Halifax County Fire Crews Fight Six Brush Fires Within Hours

Halifax, VA-- The relatively dry conditions have contributed to some brush fires in Halifax County.

The Department of Forestry said another factor is the high winds that come at this time of the year.
Firefighters in Halifax County were very busy Wednesday, responding to six fires all in one afternoon. They say almost all of them could have been prevented.
The calls just kept coming for firefighters across Halifax County on Wednesday afternoon. Responding to six brush fires put them in quite a bind.
"Particularly in they daytime, when most of these fires occurred, there are very limited resources and very limited manpower. It makes it extremely difficult to respond, but our volunteers have done a phenomenal job this wildfire season, especially this week, " said Kirby Saunders, Emergency Services Coordinator for Halifax County.

The biggest fire scorched 10 acres of land on Winn Creek Road in Halifax.
Emergency Services Coordinator Kirby Saunders said each could have been prevented.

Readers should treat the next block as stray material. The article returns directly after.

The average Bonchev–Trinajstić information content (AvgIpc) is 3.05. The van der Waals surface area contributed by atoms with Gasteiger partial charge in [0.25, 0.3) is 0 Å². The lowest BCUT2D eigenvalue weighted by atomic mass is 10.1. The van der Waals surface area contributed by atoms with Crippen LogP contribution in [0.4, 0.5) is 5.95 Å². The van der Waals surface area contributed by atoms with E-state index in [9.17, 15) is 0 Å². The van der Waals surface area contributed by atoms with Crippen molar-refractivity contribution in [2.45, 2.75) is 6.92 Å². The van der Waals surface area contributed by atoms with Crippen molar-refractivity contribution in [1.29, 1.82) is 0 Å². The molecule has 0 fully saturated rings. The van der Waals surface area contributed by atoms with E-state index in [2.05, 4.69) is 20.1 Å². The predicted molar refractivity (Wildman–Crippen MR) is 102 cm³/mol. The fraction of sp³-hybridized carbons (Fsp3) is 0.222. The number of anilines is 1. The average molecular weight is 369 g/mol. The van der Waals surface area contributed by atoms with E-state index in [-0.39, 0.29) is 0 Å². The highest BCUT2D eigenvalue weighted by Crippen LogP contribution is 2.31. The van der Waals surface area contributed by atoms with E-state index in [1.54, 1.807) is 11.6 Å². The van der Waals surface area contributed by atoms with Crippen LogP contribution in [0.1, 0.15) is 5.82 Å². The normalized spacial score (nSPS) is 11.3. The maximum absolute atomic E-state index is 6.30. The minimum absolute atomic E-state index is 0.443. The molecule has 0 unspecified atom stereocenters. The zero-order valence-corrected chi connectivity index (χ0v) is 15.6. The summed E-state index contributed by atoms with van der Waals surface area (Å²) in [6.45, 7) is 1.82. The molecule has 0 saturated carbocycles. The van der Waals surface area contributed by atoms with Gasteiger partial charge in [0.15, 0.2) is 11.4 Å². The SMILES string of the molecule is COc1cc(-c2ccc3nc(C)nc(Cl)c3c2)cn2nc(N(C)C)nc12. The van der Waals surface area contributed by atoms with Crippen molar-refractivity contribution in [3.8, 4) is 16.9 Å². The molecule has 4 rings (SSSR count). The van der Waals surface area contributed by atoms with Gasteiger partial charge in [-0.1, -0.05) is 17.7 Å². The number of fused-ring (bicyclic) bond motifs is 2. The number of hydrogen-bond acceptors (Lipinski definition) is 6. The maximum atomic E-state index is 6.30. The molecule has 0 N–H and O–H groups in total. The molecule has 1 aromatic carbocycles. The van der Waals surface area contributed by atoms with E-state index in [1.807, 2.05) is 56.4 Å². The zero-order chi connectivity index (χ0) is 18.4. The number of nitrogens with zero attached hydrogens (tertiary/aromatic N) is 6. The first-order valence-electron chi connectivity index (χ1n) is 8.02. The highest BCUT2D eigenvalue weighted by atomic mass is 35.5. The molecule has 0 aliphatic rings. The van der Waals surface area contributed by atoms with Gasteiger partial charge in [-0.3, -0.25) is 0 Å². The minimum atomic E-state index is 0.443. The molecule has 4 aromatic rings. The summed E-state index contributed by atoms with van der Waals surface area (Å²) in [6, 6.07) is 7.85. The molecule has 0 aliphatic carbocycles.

"Our goal is life, safety and prevention and protection of property," said Saunders.
Thankfully no one was hurt and no home got damaged. But experts said these brush fires travel fast.
"It can spread faster than a human can run," said George Hendrick, Halifax County Department of Forestry.
And even if it just rained you may not be out of the woods. Experts said even if the ground doesn't really feel too dry, there still is a possibility of a brush fire.
"Even right after rain, we've had fires escape. That's because the wind can dry the leaves and grass very quickly," said Hendrick.
To make sure you're not a victim, follow the current burn ban. That's no burning before 4 p.m. until April 30th. If you do burn, don't dump ashes on a dry area.
"They should have a metal bucket for their ashes to dump those in and to always add water until the ashes are completely cool. If that takes days to do and water then that's what they should do," said Hendrick.
Some more tips, make sure you stay with the fire until it's completely out. Keep your debris piles small and add to them as they burn down. You want to burn if the humidity is high and the winds are low. If you can't tell, you can always call your local dispatch center.

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